[00:24:44] Dane Reis: [00:24:44] And the last question, what is the golden nugget knowledge drop you’ve learned from your successful career in the industry that you’d like to leave with our listeners?
[00:24:55] Georgia Tapp: [00:24:55] I would say that they, and I was told this a million times when I was in college.
[00:25:00] And for some reason it didn’t always sink in for, for whatever reason. I think I just had stars in my eyes, but there is absolutely no set plan four a career in the entertainment industry everyone’s path is going to be so vastly different. And you just kind of have to go with the flow, knowing that your career will.
[00:25:22] We’ll go the way it should, you know, you can’t define yourself or put yourself, like we said earlier in a box or set this path for yourself. Obviously you can give your self goals and things to work towards. but just know that you might, I have to Bob and weave around a bit to get to that goal. And it’s definitely not going to be, you know, the same as somebody next to you.
[00:25:46] Dane Reis: [00:25:46] Absolutely. I think that’s it incredibly great advice because I mean, for me, I never made it back to New York because I met an Australian and fell in love with her. So yeah, I’m much happier with that path because it’s the best part of my life now. And if I would’ve just Ben close minded, then I would have never, but open to that.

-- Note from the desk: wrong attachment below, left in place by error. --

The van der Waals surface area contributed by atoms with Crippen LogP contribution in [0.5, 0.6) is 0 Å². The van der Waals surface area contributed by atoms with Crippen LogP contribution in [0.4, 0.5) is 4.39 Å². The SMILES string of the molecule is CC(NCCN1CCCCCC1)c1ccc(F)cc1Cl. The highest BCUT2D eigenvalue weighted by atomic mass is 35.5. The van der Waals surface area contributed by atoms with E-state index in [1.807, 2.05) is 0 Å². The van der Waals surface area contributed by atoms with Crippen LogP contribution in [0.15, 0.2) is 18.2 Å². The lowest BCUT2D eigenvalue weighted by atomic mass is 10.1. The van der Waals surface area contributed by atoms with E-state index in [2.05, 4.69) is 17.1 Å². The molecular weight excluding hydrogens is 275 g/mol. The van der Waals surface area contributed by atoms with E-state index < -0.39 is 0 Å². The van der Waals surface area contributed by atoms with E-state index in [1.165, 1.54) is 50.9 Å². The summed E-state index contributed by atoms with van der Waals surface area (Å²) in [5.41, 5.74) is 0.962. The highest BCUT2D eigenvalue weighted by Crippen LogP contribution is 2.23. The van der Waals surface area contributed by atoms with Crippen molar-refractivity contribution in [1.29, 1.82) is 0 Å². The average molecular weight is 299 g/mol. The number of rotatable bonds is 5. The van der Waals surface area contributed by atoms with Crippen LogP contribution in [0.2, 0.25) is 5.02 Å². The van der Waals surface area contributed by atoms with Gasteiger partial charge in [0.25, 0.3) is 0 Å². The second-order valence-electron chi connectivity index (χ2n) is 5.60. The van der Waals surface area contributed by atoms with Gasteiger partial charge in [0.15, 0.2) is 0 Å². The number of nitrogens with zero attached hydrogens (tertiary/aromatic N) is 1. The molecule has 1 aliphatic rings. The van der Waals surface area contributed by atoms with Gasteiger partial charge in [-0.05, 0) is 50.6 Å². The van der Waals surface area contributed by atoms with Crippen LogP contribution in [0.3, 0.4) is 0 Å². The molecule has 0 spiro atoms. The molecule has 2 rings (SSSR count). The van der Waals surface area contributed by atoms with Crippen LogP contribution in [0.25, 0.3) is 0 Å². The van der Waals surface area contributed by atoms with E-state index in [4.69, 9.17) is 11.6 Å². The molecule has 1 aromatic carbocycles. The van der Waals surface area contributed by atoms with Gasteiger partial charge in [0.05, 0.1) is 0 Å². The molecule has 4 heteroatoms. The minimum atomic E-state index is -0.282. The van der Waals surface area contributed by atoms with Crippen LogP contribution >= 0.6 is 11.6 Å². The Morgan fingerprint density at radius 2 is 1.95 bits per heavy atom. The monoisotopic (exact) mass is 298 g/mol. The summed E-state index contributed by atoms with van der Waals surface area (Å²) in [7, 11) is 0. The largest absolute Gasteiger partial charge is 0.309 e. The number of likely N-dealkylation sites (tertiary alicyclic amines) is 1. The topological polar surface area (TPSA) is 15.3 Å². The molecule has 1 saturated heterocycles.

[00:26:06] Georgia Tapp: [00:26:06] Yeah. I don’t think I would’ve ever, if I had said no to, you know, the cruise jobs that I ended up taking, because I think when I started doing cruises, they were. It definitely had a bit of a different. You know, people were like, Oh, you’re going on a cruise, you know, instead of staying in New York and trying to be on Broadway and stuff, it didn’t, I mean, now it has like a lot more weight to it and people really respect it, but I think, you know, maybe eight or 10 years ago, it wasn’t as respected, but.
[00:26:35] I’m so happy. I went and chose that because I wanted to travel and it ultimately led me to London, but it opened my world up to so many other possibilities and so many people and so many experiences that I would never, you know, regret giving. Yeah. So
[00:26:51] Dane Reis: [00:26:51] love it. Love it. And to wrap up this interview, it is time to give yourself up lug, where can we find you?
[00:26:59] How do our listeners connect with you? Is there anything you want to promote?
[00:27:05] Georgia Tapp: [00:27:05] So, yeah, you can find me on Instagram at Georgia tap, and then you can also find me on Twitter at Georgia M tap. yeah. I’m. Just trying to put out good energy into the world. I teach lots of fitness classes now that we are trying to stay at home and be online.
[00:27:24]they, yeah, hopefully once theater kind of gets back up and running, you’ll see me in some more things out there. but yeah, that’s
[00:27:30] Dane Reis: [00:27:30] about it. Perfect Georgia. It has been fantastic to have you on today. Thank you so much for joining me.
[00:27:37] Georgia Tapp: [00:27:37] Yeah. Thanks for having me. This is so wonderful.
[00:27:41] Dane Reis: [00:27:41] Give it up for our five star reviewers, Chelsea, D Latin X dancer, and just Jonas’s iPod.
[00:27:47] Thank you so much for your support. Thank you so much for joining us today. My one call to action for you is to go to youbookeditpodcast.com and join our free email community, where we dig deep into a continually growing resource of truly actionable things. You can be doing right now to help you advance your entertainment career.